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Invasion of Southern France- commanders (Allied and Axis)​, goals of the battle​, outcome, Who won, causualties​, were the goals achieved why/why not​other interesting information about the battle​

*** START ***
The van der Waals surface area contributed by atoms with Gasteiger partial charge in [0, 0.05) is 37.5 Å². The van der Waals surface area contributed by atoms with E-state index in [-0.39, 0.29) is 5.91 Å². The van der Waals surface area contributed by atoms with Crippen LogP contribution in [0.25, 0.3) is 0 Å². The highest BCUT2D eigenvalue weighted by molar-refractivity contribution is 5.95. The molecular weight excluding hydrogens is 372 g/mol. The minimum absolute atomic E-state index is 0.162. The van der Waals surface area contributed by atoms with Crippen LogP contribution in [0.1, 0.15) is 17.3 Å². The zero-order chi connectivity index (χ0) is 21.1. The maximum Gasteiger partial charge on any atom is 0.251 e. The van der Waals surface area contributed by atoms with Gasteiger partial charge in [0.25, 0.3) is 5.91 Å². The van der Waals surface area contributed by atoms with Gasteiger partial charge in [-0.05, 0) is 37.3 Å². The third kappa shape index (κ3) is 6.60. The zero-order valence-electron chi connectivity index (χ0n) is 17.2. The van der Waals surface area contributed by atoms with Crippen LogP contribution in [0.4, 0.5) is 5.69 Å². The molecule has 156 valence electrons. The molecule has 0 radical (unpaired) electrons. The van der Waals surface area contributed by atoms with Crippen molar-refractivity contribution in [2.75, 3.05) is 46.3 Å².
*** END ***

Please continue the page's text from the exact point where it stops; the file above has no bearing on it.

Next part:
​ Allied Commanders: - General Alexander Patch (US) - General Jean de Lattre de Tassigny (France) - Admiral Henry Hewitt (US) Axis Commanders: - Field Marshal Albert Kesselring (Germany) - General Johannes Blaskowitz (Germany) Goals of the battle: - The Allied goal was to establish a foothold in southern France, also known as Operation Dragoon, and to cut off German forces from retreating or reinforcing their troops in northern France. - The Axis goal was to defend southern France and prevent the Allies from gaining a foothold. Outcome: - The Allies successfully landed in southern France on August 15, 1944, with minimal opposition. They quickly advanced inland and within a week, the cities of Toulon and Marseille were liberated. By the end of the month, the Allies had advanced deep into southern France and linked up with the troops from the Normandy landings. - The Axis forces, caught off guard by the surprise invasion, were unable to mount a significant defense and were eventually forced to retreat towards the Rhine River. - The Allies were victorious in the battle and gained control of southern France, helping to secure their position in western Europe. Casualties: - The Allied casualties included approximately 20,000 soldiers, while the Axis forces suffered around 7,000 deaths and 7,000 captured. Were the goals achieved: - The Allied goals were achieved as they were able to establish a foothold in southern France and disrupt German operations in the region. - The Axis goals were not achieved as they were unable to defend southern France and were forced to retreat. Other interesting information: - Operation Dragoon was one of the largest amphibious operations of World War II, with approximately 100,000 troops landing on the beaches of southern France. - The French Resistance played a significant role in the success of the invasion, providing valuable intelligence and sabotaging German defenses. - The invasion also marked the first time that French and American troops fought side by side during the war. - Despite the success of the Allied invasion, it did not receive as much attention as the concurrent Battle of Normandy, which may have contributed to its relative obscurity in history.